How to make a difference for pangolins, the most trafficked mammal you’ve probably never heard of

The most trafficked mammal is one that you might not expect – many people may never have even heard of them but pangolins are severely decreasing in population and are at extreme risk of extinction.

In the past 10 years alone, it is thought that over one million pangolins have been taken from the wild and it is predicted that unless we do something about this poaching, in 10 years their population will be wiped out.


The problem

Close up image of a ground pangolin (c) African Pangolin Working Group

(c) African Pangolin Working Group

Pangolins are hunted because of how extremely valuable their scales and meat are thought to be. Their scales are highly prized for traditional ‘medicine’ as they are believed to have curative properties, although this is scientifically unproven. It is used in traditional cures for conditions such as arthritis, liver issues, skin issues and inflammation. Their meat is consumed as a delicacy across Africa and Asia.

It is suggested that the consumption of pangolin meat is possibly linked to the outbreak of coronavirus in China.

Pangolins are very much at risk due to their vulnerability. When they feel scared, they will roll into a ball, leaving them an easy target for poachers. And although pangolins have Appendix I protection under the Convention on International Trade in Endangered Species (CITES), only 17 out of 48 pangolin range states have put in place legislation to protect them, leaving a doorway open for poachers. This easy access to pangolin parts has led to more and more demand from consumers, driving illegal hunting and trade.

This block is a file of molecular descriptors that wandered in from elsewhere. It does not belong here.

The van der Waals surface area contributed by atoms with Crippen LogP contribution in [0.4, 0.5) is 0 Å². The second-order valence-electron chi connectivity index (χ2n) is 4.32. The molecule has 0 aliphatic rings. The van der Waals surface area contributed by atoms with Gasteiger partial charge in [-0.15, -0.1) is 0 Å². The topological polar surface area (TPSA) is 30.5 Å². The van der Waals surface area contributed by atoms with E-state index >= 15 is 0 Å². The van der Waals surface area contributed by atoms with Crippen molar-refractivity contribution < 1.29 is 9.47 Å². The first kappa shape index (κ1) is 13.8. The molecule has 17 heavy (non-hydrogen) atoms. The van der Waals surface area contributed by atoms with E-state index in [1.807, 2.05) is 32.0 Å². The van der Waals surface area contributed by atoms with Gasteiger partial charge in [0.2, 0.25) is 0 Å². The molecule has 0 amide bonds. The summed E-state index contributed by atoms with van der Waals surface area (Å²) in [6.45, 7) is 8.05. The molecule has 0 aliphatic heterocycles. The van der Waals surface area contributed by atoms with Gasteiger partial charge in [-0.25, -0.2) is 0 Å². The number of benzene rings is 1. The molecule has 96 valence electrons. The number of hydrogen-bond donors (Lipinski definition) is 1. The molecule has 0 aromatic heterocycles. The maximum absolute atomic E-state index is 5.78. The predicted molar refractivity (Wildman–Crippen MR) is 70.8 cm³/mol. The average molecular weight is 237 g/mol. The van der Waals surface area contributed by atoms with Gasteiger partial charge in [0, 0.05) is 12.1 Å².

What is being done?

World Pangolin Day took place on 16 February and lots of events were held around the world to raise awareness of pangolins – the WWF launched a study on pangolins and came up with 12 things that anyone can do to help save pangolins.

Ever since I first heard about pangolins, I have become increasingly interested in what is being done to help these endangered animals.

In Uganda, schoolchildren are being educated about pangolins through the use of cartoon characters and many countries are now introducing harsher penalties for anybody trading pangolins or their scales.


But what can you do?

There are lots of small things which, if everyone did them, would combine to make an enormous difference. One of the most important things to do is to raise awareness about pangolins, whether this entails posting about pangolins on social media, sharing a presentation or simply talking to people about them.

In addition, another important thing to do is to support organisations that are protecting pangolins by raising money, donating or volunteering.

We can all do our bit to help fight pangolin extinction – their future is literally in our hands.